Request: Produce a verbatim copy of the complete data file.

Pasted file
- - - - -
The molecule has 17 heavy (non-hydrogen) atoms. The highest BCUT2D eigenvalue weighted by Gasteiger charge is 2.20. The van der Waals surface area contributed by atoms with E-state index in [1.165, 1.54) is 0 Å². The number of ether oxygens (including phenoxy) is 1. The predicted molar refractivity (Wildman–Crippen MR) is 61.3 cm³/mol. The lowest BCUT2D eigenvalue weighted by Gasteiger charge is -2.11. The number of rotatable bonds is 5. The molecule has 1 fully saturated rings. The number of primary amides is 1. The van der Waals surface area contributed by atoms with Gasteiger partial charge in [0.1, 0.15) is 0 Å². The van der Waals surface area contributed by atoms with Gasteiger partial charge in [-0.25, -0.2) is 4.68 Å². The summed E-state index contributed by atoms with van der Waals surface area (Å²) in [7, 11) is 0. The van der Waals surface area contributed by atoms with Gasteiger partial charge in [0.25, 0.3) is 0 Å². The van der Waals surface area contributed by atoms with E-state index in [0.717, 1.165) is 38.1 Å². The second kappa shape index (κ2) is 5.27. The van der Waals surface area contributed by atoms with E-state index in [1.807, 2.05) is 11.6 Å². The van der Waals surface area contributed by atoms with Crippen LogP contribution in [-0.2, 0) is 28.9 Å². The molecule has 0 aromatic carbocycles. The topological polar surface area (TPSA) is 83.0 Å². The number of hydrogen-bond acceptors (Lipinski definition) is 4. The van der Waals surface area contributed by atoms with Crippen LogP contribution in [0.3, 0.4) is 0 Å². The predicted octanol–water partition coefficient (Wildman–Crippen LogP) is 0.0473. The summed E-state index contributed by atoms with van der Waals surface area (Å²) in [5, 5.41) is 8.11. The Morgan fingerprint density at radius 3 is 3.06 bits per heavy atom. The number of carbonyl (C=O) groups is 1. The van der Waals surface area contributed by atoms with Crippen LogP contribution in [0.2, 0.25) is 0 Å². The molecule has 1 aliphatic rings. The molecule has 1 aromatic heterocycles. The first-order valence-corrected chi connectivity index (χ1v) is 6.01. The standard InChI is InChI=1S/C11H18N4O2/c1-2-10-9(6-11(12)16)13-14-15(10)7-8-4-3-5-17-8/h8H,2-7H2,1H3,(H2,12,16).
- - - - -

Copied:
The molecule has 17 heavy (non-hydrogen) atoms. The highest BCUT2D eigenvalue weighted by Gasteiger charge is 2.20. The van der Waals surface area contributed by atoms with E-state index in [1.165, 1.54) is 0 Å². The number of ether oxygens (including phenoxy) is 1. The predicted molar refractivity (Wildman–Crippen MR) is 61.3 cm³/mol. The lowest BCUT2D eigenvalue weighted by Gasteiger charge is -2.11. The number of rotatable bonds is 5. The molecule has 1 fully saturated rings. The number of primary amides is 1. The van der Waals surface area contributed by atoms with Gasteiger partial charge in [0.1, 0.15) is 0 Å². The van der Waals surface area contributed by atoms with Gasteiger partial charge in [-0.25, -0.2) is 4.68 Å². The summed E-state index contributed by atoms with van der Waals surface area (Å²) in [7, 11) is 0. The van der Waals surface area contributed by atoms with Gasteiger partial charge in [0.25, 0.3) is 0 Å². The van der Waals surface area contributed by atoms with E-state index in [0.717, 1.165) is 38.1 Å². The second kappa shape index (κ2) is 5.27. The van der Waals surface area contributed by atoms with E-state index in [1.807, 2.05) is 11.6 Å². The van der Waals surface area contributed by atoms with Crippen LogP contribution in [-0.2, 0) is 28.9 Å². The molecule has 0 aromatic carbocycles. The topological polar surface area (TPSA) is 83.0 Å². The number of hydrogen-bond acceptors (Lipinski definition) is 4. The van der Waals surface area contributed by atoms with Crippen LogP contribution in [0.3, 0.4) is 0 Å². The predicted octanol–water partition coefficient (Wildman–Crippen LogP) is 0.0473. The summed E-state index contributed by atoms with van der Waals surface area (Å²) in [5, 5.41) is 8.11. The Morgan fingerprint density at radius 3 is 3.06 bits per heavy atom. The number of carbonyl (C=O) groups is 1. The van der Waals surface area contributed by atoms with Crippen LogP contribution in [0.2, 0.25) is 0 Å². The molecule has 1 aliphatic rings. The molecule has 1 aromatic heterocycles. The first-order valence-corrected chi connectivity index (χ1v) is 6.01. The standard InChI is InChI=1S/C11H18N4O2/c1-2-10-9(6-11(12)16)13-14-15(10)7-8-4-3-5-17-8/h8H,2-7H2,1H3,(H2,12,16).